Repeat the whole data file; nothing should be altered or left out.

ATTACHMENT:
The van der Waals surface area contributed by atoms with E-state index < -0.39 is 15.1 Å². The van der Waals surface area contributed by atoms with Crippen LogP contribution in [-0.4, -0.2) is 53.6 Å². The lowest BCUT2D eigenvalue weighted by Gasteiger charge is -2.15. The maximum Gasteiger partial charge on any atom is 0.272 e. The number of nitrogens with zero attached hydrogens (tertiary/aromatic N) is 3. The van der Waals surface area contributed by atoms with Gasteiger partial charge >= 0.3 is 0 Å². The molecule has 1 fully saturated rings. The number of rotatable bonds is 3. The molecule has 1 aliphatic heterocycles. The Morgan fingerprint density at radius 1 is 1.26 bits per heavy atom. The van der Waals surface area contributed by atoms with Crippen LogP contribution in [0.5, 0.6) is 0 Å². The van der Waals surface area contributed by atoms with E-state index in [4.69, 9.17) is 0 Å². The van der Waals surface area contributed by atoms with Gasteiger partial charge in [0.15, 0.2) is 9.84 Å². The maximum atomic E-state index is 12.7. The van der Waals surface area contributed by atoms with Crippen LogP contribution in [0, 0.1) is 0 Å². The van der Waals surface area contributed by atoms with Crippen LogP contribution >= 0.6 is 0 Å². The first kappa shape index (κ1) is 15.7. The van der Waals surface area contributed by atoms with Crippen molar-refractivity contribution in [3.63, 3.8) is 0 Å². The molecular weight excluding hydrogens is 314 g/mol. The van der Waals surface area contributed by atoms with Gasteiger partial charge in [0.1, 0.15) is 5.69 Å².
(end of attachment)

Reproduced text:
The van der Waals surface area contributed by atoms with E-state index < -0.39 is 15.1 Å². The van der Waals surface area contributed by atoms with Crippen LogP contribution in [-0.4, -0.2) is 53.6 Å². The lowest BCUT2D eigenvalue weighted by Gasteiger charge is -2.15. The maximum Gasteiger partial charge on any atom is 0.272 e. The number of nitrogens with zero attached hydrogens (tertiary/aromatic N) is 3. The van der Waals surface area contributed by atoms with Gasteiger partial charge >= 0.3 is 0 Å². The molecule has 1 fully saturated rings. The number of rotatable bonds is 3. The molecule has 1 aliphatic heterocycles. The Morgan fingerprint density at radius 1 is 1.26 bits per heavy atom. The van der Waals surface area contributed by atoms with Crippen LogP contribution in [0.5, 0.6) is 0 Å². The van der Waals surface area contributed by atoms with E-state index in [4.69, 9.17) is 0 Å². The van der Waals surface area contributed by atoms with Gasteiger partial charge in [0.15, 0.2) is 9.84 Å². The maximum atomic E-state index is 12.7. The van der Waals surface area contributed by atoms with Crippen LogP contribution in [0, 0.1) is 0 Å². The van der Waals surface area contributed by atoms with Crippen LogP contribution >= 0.6 is 0 Å². The first kappa shape index (κ1) is 15.7. The van der Waals surface area contributed by atoms with Crippen molar-refractivity contribution in [3.63, 3.8) is 0 Å². The molecular weight excluding hydrogens is 314 g/mol. The van der Waals surface area contributed by atoms with Gasteiger partial charge in [0.1, 0.15) is 5.69 Å².